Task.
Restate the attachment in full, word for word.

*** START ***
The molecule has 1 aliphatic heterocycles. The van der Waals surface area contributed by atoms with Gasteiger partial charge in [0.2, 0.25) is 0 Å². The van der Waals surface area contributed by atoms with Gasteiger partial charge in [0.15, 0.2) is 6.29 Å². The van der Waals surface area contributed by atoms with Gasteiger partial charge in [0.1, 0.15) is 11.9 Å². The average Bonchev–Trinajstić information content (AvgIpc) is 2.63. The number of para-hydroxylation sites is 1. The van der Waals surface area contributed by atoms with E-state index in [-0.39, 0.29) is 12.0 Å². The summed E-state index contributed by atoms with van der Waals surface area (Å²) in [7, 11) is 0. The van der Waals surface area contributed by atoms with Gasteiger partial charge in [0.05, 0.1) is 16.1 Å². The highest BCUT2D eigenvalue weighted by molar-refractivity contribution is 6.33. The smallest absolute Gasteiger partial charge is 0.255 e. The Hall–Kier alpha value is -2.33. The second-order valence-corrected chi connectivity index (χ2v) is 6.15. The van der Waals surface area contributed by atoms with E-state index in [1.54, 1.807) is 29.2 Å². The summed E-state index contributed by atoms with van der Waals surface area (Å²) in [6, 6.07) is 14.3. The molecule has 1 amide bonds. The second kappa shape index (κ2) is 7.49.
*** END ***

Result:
The molecule has 1 aliphatic heterocycles. The van der Waals surface area contributed by atoms with Gasteiger partial charge in [0.2, 0.25) is 0 Å². The van der Waals surface area contributed by atoms with Gasteiger partial charge in [0.15, 0.2) is 6.29 Å². The van der Waals surface area contributed by atoms with Gasteiger partial charge in [0.1, 0.15) is 11.9 Å². The average Bonchev–Trinajstić information content (AvgIpc) is 2.63. The number of para-hydroxylation sites is 1. The van der Waals surface area contributed by atoms with E-state index in [-0.39, 0.29) is 12.0 Å². The summed E-state index contributed by atoms with van der Waals surface area (Å²) in [7, 11) is 0. The van der Waals surface area contributed by atoms with Gasteiger partial charge in [0.05, 0.1) is 16.1 Å². The highest BCUT2D eigenvalue weighted by molar-refractivity contribution is 6.33. The smallest absolute Gasteiger partial charge is 0.255 e. The Hall–Kier alpha value is -2.33. The second-order valence-corrected chi connectivity index (χ2v) is 6.15. The van der Waals surface area contributed by atoms with E-state index in [1.54, 1.807) is 29.2 Å². The summed E-state index contributed by atoms with van der Waals surface area (Å²) in [6, 6.07) is 14.3. The molecule has 1 amide bonds. The second kappa shape index (κ2) is 7.49.